There are fewer types of female heads compared to male heads. As female heads hardly have any mechanisms for movement, they are customized to individual roles by different wigs and costumes.
Heads for Female Roles
This head is used for most unmarried women, ranging from princess to town girl. There are no mechanisms for movement. It expresses a variety of sentiments through slight gestures only. A needle is attached to the mouth to place upon it a hand cloth or sleeve to demonstrate that she is clenching her teeth and crying.
A head for a middle-aged married woman with shaved eyebrows. Those with sharp features are for the wife of a warrior in jidai-mono (historical plays), whereas those with a kind face are for wives in sewa-mono (contemporary, domestic plays). Since the head is often used for characters who meet a sad fate, the corners of the mouth are somewhat turned downwards. It has a mechanism for closing its eyes. The mouth has a needle similar to the head of Musume.
This head is used for courtesans who are beautiful as well as cultivated and well-educated. Her will power shows through even in her sensuous character. She has a large hair arrangement featuring many gorgeous ornamental hairpins and combs.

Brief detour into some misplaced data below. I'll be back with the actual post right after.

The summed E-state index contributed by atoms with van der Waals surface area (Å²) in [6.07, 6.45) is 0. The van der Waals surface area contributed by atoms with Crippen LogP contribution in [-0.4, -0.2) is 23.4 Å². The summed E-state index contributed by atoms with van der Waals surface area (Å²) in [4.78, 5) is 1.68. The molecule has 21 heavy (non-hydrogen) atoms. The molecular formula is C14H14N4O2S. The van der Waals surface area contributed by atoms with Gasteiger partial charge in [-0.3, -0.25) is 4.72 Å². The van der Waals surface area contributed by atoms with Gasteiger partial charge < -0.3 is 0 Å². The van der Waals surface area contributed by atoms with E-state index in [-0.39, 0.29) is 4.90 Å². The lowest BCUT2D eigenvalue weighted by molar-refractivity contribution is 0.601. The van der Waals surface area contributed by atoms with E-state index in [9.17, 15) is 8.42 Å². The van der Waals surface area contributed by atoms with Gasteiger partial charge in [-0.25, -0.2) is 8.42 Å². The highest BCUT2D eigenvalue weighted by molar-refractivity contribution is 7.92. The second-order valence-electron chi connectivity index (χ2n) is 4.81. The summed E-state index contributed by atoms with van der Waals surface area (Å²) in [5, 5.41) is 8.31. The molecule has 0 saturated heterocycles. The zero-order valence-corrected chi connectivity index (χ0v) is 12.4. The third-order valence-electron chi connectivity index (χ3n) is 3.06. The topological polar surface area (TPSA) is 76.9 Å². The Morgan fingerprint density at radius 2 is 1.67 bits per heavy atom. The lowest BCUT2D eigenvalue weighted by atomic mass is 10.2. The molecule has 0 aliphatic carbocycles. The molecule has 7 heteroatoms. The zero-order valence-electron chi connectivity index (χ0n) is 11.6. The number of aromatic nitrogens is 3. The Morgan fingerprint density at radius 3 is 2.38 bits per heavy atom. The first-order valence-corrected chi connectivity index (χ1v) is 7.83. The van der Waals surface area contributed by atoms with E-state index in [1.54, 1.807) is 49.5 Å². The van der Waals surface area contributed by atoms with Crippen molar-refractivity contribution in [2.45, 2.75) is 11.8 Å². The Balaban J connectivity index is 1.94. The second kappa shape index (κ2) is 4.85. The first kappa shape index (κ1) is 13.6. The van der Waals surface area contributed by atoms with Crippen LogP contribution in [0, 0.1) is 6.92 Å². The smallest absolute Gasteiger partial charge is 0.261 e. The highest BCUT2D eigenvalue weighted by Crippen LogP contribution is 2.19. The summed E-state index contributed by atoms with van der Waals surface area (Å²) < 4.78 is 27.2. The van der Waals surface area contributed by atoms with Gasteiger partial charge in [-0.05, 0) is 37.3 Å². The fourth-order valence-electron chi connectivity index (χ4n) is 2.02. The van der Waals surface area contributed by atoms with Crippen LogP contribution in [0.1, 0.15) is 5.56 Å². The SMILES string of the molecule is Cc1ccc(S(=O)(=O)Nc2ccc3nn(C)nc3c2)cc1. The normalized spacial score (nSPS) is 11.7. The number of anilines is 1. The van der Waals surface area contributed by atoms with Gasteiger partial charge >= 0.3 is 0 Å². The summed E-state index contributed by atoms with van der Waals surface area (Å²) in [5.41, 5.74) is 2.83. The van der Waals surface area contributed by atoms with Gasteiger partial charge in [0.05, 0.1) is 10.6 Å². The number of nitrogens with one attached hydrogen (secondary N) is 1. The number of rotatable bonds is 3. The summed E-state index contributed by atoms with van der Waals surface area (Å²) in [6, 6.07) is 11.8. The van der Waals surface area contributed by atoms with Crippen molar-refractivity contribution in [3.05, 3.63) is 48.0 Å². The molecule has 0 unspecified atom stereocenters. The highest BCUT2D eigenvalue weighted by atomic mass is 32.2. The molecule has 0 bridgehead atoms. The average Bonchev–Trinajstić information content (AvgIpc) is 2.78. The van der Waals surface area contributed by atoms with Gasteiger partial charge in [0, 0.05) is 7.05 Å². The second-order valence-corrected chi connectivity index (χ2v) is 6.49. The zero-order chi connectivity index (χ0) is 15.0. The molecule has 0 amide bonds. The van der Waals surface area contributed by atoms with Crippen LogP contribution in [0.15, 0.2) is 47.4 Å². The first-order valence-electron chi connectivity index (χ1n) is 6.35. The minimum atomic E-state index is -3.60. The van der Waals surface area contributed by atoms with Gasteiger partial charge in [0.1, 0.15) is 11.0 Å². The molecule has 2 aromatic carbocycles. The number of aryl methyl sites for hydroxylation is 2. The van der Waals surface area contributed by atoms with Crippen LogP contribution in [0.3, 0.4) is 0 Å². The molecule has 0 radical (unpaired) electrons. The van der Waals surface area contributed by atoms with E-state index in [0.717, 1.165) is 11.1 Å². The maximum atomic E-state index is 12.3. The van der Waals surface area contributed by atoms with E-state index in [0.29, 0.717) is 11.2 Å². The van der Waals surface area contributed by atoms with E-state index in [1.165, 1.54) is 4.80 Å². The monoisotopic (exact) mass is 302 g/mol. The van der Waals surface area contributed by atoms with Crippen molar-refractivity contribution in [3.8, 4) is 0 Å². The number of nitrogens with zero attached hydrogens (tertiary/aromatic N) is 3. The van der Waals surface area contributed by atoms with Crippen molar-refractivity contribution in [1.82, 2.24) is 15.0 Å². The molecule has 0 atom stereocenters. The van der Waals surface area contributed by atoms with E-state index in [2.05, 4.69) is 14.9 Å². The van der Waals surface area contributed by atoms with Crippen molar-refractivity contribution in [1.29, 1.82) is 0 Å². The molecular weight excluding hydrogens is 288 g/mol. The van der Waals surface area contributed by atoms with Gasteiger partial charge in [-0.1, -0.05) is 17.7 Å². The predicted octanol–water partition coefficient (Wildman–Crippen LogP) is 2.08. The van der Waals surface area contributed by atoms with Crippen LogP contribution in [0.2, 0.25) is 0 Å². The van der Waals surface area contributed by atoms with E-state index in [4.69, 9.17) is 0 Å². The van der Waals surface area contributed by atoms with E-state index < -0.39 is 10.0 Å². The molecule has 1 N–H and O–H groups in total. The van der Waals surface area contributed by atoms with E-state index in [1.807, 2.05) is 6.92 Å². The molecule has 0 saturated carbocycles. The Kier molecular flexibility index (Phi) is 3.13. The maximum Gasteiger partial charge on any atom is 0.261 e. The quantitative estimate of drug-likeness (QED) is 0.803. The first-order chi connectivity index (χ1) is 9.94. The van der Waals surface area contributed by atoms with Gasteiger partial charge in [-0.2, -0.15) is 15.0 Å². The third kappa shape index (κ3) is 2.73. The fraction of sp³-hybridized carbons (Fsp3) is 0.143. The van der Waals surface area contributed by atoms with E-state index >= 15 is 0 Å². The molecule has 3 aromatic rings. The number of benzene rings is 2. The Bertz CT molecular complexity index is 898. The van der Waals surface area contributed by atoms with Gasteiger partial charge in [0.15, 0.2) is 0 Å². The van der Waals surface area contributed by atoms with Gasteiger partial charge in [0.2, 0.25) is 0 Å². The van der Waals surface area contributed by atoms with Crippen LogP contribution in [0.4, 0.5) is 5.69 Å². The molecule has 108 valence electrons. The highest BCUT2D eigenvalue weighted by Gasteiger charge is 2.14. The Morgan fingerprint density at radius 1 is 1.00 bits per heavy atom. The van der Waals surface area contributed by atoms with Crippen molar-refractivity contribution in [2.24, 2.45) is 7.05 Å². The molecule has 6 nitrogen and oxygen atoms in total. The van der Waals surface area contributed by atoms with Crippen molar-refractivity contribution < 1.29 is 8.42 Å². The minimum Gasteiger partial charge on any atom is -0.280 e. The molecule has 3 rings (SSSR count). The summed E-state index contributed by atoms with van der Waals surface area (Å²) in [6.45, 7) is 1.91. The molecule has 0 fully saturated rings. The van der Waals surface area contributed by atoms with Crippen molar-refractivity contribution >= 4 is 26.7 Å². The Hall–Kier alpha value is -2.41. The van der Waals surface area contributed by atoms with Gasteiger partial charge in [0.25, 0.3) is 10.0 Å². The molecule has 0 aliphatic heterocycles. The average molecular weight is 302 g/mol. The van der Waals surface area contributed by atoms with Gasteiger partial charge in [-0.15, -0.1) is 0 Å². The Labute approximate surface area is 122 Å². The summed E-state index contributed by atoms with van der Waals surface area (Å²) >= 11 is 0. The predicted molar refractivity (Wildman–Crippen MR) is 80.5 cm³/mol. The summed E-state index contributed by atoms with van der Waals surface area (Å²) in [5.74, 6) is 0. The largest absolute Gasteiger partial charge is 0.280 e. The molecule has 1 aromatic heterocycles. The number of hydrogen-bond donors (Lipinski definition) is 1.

A comical maiden. She has a charming face with thin, down-slanted eyes, flat nose, and pouty cheeks. This head is used for roles such as chamber maid in jidai-mono (historical plays) and servant in sewa-mono (contemporary, domestic plays).
This head is for elder woman roles. It has sunken cheeks, and wrinkles are depicted on the face. A gracious, refined head in jidai-mono (historical plays) is used as a somewhat sad, realistic head in sewa-mono (contemporary, domestic plays).
An elder villain woman. It has a harsh expression with furrowed eyebrows. It has mechanisms for opening its mouth and crossing its eyes.
An elder woman with a dreadful, scary expression. It is used for villain roles in jidai-mono (historical plays). Its hair is white, and its mouth and eyes move.